Mumford & Sons
If you followed your sonic seismometer down to the epicenter of the neo-folk earthquake that rumbled through the land just about the time the 2010s got underway, you'd find Marcus Mumford and his band stomping away with their big rhythmic roots boots. But even though Mumford & Sons sparked a revival that's since rippled far and wide across the music scene, the band's apparently grown a bit weary of the trend it popularized.
Which is why on the British group's third album, the brooding Wilder Mind, trademark banjos 'n' accordions have been exchanged for moody, electrified atmospherics much more in the vein of U2, Coldplay and Kings of Leon.
Guitarist Winston Marshall recently said the stylistic change was motivated by the need to do something different. “I don’t think [Wilder Mind] is a reaction to what anyone else thought,” he told vulture.com's Lauretta Charlton. “It was a reaction against the fact that we’d done six or seven years of touring with four instruments that largely weren’t our first instruments. … By the end of that, we were desperate to play something else, to do anything new.” The result, as Charlton put it, is an "album [that] does not sound like it could've been recorded during the Great Depression."
And in significant thematic ways, it doesn't sound much like the band's first two albums either.
Crude or Profane Language
Drug and Alcohol Content
Other Negative Elements
"The Wolf" finds a man trying to convince a gun-shy woman of his sincerity: "Hold my gaze, love/You know I won't let it go/We will stare at the wonder of it all." He also counsels, "Leave behind your wanton ways," and promises, "I want to learn to love in kind/'Cause you are all I ever longed for." There's something similar on "Broad-Shouldered Beasts," where a man tells his fragile, fearful partner, "When you feel the world wrapping around your neck/Feel my hand 'round yours/ … Don't succumb."
Online commenters have said vague lines on "Hot Gates" about blades and loneliness are suicide references: "Even in the dark I saw you were the only one alone/ … Near a duller blade, a promise out of sight." If that interpretation is accurate, the band seemingly rejects suicide as a way out, exhorting, "And though we cry, we must stay alive/Let my blood run out when the world decides/There is no way out of your only life/So run on, run on." Amid loneliness and desperation ("Alone again/And I hunger and I thirst"), a man clings to hope ("Didn't they say that only love will win in the end?"). The track also admits, "And I can't be for you all the things you want me to," yet vows, "But I will love you constantly."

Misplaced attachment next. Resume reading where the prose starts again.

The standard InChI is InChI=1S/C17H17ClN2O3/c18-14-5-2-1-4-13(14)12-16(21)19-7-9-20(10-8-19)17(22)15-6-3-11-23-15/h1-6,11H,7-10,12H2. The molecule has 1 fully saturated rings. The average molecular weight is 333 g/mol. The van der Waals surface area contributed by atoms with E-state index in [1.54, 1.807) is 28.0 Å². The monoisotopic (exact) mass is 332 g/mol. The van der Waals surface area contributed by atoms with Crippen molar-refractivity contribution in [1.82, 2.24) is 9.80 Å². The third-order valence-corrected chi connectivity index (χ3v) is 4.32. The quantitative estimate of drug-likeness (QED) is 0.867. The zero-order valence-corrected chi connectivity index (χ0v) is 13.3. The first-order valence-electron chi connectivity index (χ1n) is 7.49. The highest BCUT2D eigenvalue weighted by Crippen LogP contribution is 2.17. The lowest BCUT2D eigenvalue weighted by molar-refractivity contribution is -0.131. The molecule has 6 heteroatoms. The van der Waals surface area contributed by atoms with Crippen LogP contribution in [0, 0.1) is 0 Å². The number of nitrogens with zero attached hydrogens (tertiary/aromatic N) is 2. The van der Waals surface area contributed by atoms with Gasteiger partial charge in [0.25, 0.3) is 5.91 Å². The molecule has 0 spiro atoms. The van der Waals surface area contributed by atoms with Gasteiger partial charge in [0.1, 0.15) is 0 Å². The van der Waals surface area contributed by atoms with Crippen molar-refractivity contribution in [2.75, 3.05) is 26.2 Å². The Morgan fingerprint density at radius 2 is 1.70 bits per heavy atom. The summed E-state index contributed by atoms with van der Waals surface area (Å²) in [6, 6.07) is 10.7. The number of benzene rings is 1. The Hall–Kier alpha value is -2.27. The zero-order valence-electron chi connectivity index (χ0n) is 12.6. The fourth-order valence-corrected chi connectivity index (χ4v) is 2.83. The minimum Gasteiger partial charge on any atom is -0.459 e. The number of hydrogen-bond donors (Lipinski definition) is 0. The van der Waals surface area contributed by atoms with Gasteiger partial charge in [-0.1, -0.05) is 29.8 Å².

On "Tompkins Square Park," an unfaithful guy who's just told his beloved he's leaving her still asks for another interlude ("I wanna hold you in the dark/One last time"). He justifies his departure by saying, "No flame burns forever, oh no/You and I both know this all too well." It's a mournful, morose song, and there are more where it came from …
"Cold Arms" concludes with a disturbing portrait of a lifeless, hopeless, fear-filled relationship. "Monster" comments suggestively on a woman's appearance ("Yours is the face which makes my body burn"), then spits bitterly, "Curse the beauty, curse the queen/Curse the beauty, leave me/ … In our bedroom we're bloodshot and beat/And never so alive/ … Now look at you, all torn up/I left you waiting to bleed." The monstrous conclusion? "I guess the truth works two ways/Maybe the truth's not what we need." Loss and relational dissolution fill "Ditmas" too.
Distrust counterintuitively drenches "Believe." And lifelong love on the title track proves elusive for a couple still sharing a bed but separated by jagged emotional distance. We hear a similar lament on "Just Smoke" ("Why do I keep failing? I thought we were done/Why do I keep failing? And your love would keep us young"). Elsewhere Marcus Mumford admits he can't commit ("I'm not ready, I'm not strong enough/To cradle the weight of your love") and that he holds no words of hope or comfort.
"Monster" slips in an obscenity with the line, "So f--- your dreams/And don't you pick at our seams/I'll turn into a monster for you."
Allmusic.com reviewer Stephen Thomas Erlewine writes, "Now that everybody else sounds like Mumford & Sons, Mumford & Sons decide to sound like everybody else." And though he's talking about the band's sound, it's a statement equally true of the lyrical trajectory on Wilder Mind.
Mumford & Sons' first two albums were among the more spiritually observant "secular" albums in the last decade, grappling with the big issues of sin, failure, grace, forgiveness and redemption. There's definitely failure here and isolated moments of (romantic) grace. But more often than not, Marcus Mumford has now decided to veer in a darker, more melancholy direction. Eight of 12 songs drearily unpack emotional loss in dead or dying relationships, leaving the overall feel a grim one. So grim and despondent, in fact, that after listening I actually went online to find out if Mr. Mumford was going through a divorce with his wife, actress Carey Mulligan. He's not. But you, too, would be forgiven for thinking so after listening to his music.
Certainly brokenness and struggle are integral parts of life. But Wilder Mind's fixation on failure often fails to turn the kind of redemptive and perspective-providing corner that so marked Mumford & Sons' previous work.